1. Visit the Snort Module Settings display (under Console Configuration) within Aanval and check the Enabled box.
  2. Enter the proper Snort database details including database name, hostname, username, and password. This information will be used by Aanval to connect to the Snort database for retrieval of sensor and event data.
  3. Once you are satisfied with these settings, submit and save this information.

Enable Suricata sensors

Now that Snort processing is configured and enabled, we move on to enable the actual individual Suricata sensors as well as configure their details and set user permissions for viewing events. We do this by visiting the Snort Sensor Configuration display. The Snort sensor listing should contain the available Suricata sensors read directly from the Snort database. If this listing is empty, refresh the display (button) or verify that the previous Snort Settings details are properly entered and retry this page until successful.

This process is performed in two steps as well.

  1. Select and enable a Suricata sensor from the list and begin making configuration changes specific to this sensor. For instance, setting a relevant name, description, operating system, and timezone, as well as the longitude and latitude of the sensor (for GeoLocation displays). Once you are satisfied, submit the information to save it to the server. Please note, if you do not have the proper number of available Suricata licenses, you will see an error and cannot continue any further until this requirement is resolved.
  2. Configure the sensor access control (permissions) for various user accounts within the Aanval console for the selected sensor. This information will appear once the sensor has been enabled from the previous step. Select each user of the Aanval console that may view events from this sensor and submit this information to the server.
  3. Repeat for each additional sensor and as licenses are available.

At this point, the Aanval should be processing event information from the enabled Suricata sensors as long as the Background Processing Units (BPUs) are properly running. If you are not sure or need to start the BPUs, please see Starting and Stopping the BPUs.

See Also

While Suricata sensors are managed within the Snort or Syslog Sensor Management menus, you may visit the following FAQ links for further Suricata sensor management:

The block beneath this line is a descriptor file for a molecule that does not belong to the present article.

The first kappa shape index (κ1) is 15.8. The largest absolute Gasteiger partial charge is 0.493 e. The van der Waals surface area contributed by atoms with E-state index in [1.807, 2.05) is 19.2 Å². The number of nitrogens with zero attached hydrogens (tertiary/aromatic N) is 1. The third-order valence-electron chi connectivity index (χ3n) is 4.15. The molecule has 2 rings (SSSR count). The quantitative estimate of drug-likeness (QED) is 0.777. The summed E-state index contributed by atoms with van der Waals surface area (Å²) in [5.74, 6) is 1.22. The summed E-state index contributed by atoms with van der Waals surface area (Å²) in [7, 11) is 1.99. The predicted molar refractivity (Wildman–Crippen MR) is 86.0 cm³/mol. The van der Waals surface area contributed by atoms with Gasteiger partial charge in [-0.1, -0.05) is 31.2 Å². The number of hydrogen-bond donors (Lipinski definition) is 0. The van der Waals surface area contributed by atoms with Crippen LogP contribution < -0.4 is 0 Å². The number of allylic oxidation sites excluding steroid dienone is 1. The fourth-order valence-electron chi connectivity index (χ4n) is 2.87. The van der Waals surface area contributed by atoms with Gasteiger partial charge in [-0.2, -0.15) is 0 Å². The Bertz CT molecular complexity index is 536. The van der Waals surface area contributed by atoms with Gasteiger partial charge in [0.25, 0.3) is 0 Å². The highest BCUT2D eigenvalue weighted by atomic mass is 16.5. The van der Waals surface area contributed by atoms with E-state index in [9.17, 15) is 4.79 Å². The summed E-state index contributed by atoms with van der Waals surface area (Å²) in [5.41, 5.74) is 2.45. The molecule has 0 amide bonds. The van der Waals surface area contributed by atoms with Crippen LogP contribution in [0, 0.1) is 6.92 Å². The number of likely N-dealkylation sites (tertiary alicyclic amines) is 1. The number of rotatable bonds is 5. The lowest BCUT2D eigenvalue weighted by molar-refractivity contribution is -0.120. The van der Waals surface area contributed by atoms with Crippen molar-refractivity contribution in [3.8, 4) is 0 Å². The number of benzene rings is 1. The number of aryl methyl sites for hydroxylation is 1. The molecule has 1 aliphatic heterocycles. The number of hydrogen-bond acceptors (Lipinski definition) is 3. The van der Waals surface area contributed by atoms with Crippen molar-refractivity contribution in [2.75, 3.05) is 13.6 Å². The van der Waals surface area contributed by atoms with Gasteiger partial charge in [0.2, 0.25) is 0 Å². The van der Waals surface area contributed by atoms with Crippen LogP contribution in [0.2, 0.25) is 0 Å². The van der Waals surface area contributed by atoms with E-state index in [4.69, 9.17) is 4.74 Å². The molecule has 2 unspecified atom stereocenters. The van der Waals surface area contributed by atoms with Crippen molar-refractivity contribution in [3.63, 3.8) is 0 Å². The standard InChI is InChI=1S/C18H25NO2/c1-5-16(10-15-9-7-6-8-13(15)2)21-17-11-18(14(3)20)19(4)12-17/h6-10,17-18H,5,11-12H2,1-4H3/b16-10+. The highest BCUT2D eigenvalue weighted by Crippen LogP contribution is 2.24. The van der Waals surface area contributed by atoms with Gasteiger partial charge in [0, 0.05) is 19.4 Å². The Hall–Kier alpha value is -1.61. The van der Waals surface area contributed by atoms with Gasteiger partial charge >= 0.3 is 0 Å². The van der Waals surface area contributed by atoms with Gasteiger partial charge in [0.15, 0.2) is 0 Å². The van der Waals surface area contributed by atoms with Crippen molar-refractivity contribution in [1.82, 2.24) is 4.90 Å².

Syslog

How do I add and configure syslog sensors?

Add, enable, and configure syslog sensors within Aanval as well as regular expression filters Introduction

Aanval is capable of processing any syslog data source (UDP 514) or locally accessible plain text log file as a syslog sensor source.

Aanval can either listen on UDP port 514 for incoming syslog data or be configured to import syslog data from plain text files, which are locally accessible from the Aanval server.

Syslog sensors, regardless of source, are processed and imported into the Aanval console where data is normalized and correlated directly with other event data including all data from other syslog sources and Snort sensors.

Enable syslog processing

Syslog module processing is enabled by visiting the Syslog Settings display of Aanval. Once enabled, the console is capable of processing events from either the companion idsSyslog.pl script or from configured, locally accessible plain text log files.

Adding a streaming syslog sensor

Within the /apps/ directory of the Aanval console, a perl script named idsSyslog.pl exists and is responsible for listening on UDP 514 for incoming syslog data. When syslog data is received, this information is written in the console's /syslog/ directory to a file corresponding to the network address of the sender (source).

To start the idsSyslog.pl script in the background to listen on UDP 514 for incoming syslog data, use the following command:

nohup perl idsSyslog.pl > /dev/null &

alternatively, you can run the script in the foreground when testing for incoming data (it will be displayed in the terminal window):

perl idsSyslog.pl

As long as the background processing units (BPU's) are running, this sensor will be automatically added to the syslog sensor list found within the Syslog Configuration display.

  • Adding a plain text syslog file as a sensor

To add a log file or plain text file source as a sensor to Aanval, visit the Syslog Configuration display and select the Create tab / option. Enter the full absolute pathname of the log file that is to be used for processing and submit the form to the server.